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Sexuality

Lady-lovin’ party girl

Rachel Wenman makes Las Vegas more fun for lesbians, straights and the wildly or mildly bicurious

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Lesbians just want to have fun. Rachel Wenman fights for their right to party.
Photo: Beverly Poppe

Rachel Wenman dates straight girls. Or, more accurately, she has only dated them, but she would love to date a “full-on lesbo” if the right one came along. Actually, the 24-year-old won’t even rule out the possibility that she might fall for a man someday, as long as he was strong enough to accept her for who she is.

None of this is to say that Wenman preaches the Kinseyan scale of attraction or thinks that people go through different phases of sexual orientation. She is simply a self-identified lesbian—“I know what my initial thoughts are when I walk into a room”—who accepts that sexuality is far more complicated than any titles or labels can accurately contain.

“I don’t necessarily believe in ‘straight’ and ‘gay’ definitions,” she says. “People are attracted to people.”

It’s this open-minded approach that puts Wenman at the forefront of the gay and lesbian club scene. She and partner (as in professional, not life) DJ Lisa Pittman recently introduced the lesbian-focused, straight-friendly monthly event, Down, at Ghostbar. It is an environment for lesbians who aren’t quite comfortable with full-fledged lesbian joints like Candybar; it’s for the wildly or mildly bicurious; or for friends of lady-loving ladies who maybe want options themselves.

“If we can have a wacky night like this, let’s do it,” she says, because sometimes that’s what it takes. “It’s hard to meet gay women.”

Recently single, Wenman knows that firsthand. Specific clubs exist, sure, but when you are not the approach-a-stranger-at-a-club type, as Wenman says she isn’t, meeting people in everyday life can be daunting, especially without a cultural gay hub. Born and raised in Vegas, Wenman knows better than most the transient, noncommittal nature of this city. She has seen the community as a whole work to find an identity and knows that the struggle to establish a thriving subculture, like the gay and lesbian one, is 10 times more difficult.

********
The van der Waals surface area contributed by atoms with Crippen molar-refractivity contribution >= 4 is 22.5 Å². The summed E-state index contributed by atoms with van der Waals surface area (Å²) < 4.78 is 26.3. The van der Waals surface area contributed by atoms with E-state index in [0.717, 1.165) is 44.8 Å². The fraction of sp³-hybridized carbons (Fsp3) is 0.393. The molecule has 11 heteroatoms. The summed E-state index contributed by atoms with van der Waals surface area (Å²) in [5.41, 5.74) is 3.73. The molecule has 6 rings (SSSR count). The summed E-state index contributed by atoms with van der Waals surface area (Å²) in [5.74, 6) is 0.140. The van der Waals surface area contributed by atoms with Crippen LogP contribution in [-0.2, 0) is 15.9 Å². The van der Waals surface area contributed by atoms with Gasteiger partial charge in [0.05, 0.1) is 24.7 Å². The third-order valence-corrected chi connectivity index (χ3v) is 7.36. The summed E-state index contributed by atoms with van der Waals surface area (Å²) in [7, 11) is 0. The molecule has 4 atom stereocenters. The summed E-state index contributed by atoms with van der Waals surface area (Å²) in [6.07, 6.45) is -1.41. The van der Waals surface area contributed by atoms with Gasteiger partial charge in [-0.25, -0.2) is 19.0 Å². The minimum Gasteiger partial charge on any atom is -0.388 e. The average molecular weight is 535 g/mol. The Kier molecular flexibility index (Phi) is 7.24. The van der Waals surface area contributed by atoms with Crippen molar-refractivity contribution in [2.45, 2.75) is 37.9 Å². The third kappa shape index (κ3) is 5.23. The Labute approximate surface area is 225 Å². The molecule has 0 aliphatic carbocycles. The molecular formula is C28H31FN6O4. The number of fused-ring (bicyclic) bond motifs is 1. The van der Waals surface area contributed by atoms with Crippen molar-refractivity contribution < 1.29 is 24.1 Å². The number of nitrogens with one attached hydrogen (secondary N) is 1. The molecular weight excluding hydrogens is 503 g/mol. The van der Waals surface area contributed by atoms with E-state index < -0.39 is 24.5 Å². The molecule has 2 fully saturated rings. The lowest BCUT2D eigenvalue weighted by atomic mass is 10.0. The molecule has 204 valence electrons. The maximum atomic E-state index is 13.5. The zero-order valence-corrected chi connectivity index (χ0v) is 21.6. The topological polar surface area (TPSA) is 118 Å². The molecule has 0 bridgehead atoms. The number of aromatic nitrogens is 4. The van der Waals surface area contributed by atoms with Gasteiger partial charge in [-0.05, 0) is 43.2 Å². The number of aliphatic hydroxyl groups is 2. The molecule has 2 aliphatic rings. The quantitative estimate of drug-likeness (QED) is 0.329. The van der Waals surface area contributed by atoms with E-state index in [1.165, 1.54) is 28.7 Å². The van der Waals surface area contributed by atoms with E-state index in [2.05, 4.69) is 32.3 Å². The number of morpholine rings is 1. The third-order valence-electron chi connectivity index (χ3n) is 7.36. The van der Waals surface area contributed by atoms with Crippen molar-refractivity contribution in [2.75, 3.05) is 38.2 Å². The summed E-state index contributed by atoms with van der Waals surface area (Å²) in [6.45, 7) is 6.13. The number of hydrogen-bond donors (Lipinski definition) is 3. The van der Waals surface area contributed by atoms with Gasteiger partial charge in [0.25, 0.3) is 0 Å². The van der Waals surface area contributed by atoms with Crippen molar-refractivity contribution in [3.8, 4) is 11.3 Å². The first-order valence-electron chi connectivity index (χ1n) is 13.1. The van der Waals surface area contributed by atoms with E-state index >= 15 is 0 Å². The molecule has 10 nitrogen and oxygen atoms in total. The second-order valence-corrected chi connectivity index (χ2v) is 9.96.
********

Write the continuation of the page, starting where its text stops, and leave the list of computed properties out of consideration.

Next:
“It’s not a choice,” she says, “but it’s not an easy orientation to be if you’re an insecure person.”

Though she considers herself confident and backed by a strong circle of friends and family, Wenman say she still feels that tiny pang of worry and hesitation when walking into a new place. Here in Vegas it isn’t so bad, she says, but she once felt outright afraid when walking into a small-town bar in Colorado.

“It’d be nice if nobody had that tiny little thought enter their mind before they went into anyplace,” Wenman says.

That is easier said than done, of course, but Wenman believes that having a major nightclub powerhouse like N9NE Group embrace a reoccurring lesbian lounge night is one small step toward equal environments for all. As for life outside the bump and grind of nightlife, well, that is an even slower process.

“You just have to embrace who you are,” she says. “Society will catch up.”

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